One issue many businesses face in our region is a lack of adequate candidates to fill open positions. As employers consider where to find good employees, one sector currently under-utilized is persons with disabilities.
In 2008, Walgreens built a new distribution center in Anderson, South Carolina. At the time, they chose to hire 700 employees, of which, 280 (40%) had disabilities. Walgreens decided to place employees in jobs of all types and not limit roles based on initial perceptions. Further, when the board of directors approved this practice, they expected the job performance of all employees to meet the current standards and didn’t lower the standards for those with a disability. They operated under the following philosophy: ‘same pay; same standards; same jobs’. The results? The Anderson center operates 20% more efficiently than other centers in its system. Walgreens Anderson center became the archetype for hiring employees with disabilities and has led to Lowe’s, Proctor and Gamble, Best Buy and Toys R Us replicating their model.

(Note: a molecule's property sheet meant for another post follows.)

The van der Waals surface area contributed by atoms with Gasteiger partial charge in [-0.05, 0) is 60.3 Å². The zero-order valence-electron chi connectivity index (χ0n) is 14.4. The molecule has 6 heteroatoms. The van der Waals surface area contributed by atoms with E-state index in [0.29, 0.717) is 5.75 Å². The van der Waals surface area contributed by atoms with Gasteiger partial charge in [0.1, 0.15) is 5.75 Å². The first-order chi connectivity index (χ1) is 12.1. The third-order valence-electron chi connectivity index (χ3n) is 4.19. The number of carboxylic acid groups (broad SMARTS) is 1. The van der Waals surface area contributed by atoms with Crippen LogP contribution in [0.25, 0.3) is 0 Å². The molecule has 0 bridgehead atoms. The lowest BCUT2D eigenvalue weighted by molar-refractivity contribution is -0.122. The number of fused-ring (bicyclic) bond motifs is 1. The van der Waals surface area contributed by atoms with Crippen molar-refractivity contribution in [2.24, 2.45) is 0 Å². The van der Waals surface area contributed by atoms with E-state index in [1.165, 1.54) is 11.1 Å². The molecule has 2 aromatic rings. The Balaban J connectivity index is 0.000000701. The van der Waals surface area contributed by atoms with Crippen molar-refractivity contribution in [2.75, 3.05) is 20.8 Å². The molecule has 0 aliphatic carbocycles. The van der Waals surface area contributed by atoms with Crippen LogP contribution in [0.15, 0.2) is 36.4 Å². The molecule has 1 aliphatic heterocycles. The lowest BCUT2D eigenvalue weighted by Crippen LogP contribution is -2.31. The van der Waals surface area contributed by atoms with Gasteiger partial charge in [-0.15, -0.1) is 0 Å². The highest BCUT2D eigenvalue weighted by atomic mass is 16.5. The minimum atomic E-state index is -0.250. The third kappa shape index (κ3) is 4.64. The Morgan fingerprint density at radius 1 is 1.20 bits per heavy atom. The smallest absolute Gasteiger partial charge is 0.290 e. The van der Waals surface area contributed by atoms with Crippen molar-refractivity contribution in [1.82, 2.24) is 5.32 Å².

How will hiring persons with disabilities impact your company? First, it will have a positive impact on the culture of your company. In a study done by Anderson University in August 2015, managers developed a strong relationship-based management style and formed a balance between a focus on job performance and authentic one-on-one relationships. This ultimately leads to a strong teamwork atmosphere. Second, as shown by Walgreens experience, you can expect to achieve the same level of job performance and operational efficiency after employing persons with disabilities.
In summary, there is a skilled labor market that exists in our region, one we don’t think about often enough in our hiring process.
Wendell Bontrager, Region President, Old National Bank
(260) 310-6685, email@example.com